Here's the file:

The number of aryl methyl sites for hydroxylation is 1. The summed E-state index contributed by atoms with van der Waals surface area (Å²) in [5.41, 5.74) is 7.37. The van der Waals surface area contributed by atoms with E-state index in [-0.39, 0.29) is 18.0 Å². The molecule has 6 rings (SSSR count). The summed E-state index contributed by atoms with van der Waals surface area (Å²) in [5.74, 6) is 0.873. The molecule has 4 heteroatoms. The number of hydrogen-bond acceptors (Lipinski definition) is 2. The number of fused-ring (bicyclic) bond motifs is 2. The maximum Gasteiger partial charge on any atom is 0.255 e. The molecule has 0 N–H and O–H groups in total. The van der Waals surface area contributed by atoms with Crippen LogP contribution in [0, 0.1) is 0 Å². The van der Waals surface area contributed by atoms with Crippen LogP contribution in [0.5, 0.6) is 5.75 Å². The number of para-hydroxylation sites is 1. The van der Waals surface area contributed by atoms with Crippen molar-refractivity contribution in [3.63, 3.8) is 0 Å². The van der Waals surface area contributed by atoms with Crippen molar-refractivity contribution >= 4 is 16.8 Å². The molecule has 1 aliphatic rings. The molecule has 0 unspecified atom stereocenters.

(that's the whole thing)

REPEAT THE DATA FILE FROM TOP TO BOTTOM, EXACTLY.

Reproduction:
The number of aryl methyl sites for hydroxylation is 1. The summed E-state index contributed by atoms with van der Waals surface area (Å²) in [5.41, 5.74) is 7.37. The van der Waals surface area contributed by atoms with E-state index in [-0.39, 0.29) is 18.0 Å². The molecule has 6 rings (SSSR count). The summed E-state index contributed by atoms with van der Waals surface area (Å²) in [5.74, 6) is 0.873. The molecule has 4 heteroatoms. The number of hydrogen-bond acceptors (Lipinski definition) is 2. The number of fused-ring (bicyclic) bond motifs is 2. The maximum Gasteiger partial charge on any atom is 0.255 e. The molecule has 0 N–H and O–H groups in total. The van der Waals surface area contributed by atoms with Crippen LogP contribution in [0, 0.1) is 0 Å². The van der Waals surface area contributed by atoms with Crippen LogP contribution in [0.5, 0.6) is 5.75 Å². The number of para-hydroxylation sites is 1. The van der Waals surface area contributed by atoms with Crippen molar-refractivity contribution in [3.63, 3.8) is 0 Å². The van der Waals surface area contributed by atoms with Crippen molar-refractivity contribution >= 4 is 16.8 Å². The molecule has 1 aliphatic rings. The molecule has 0 unspecified atom stereocenters.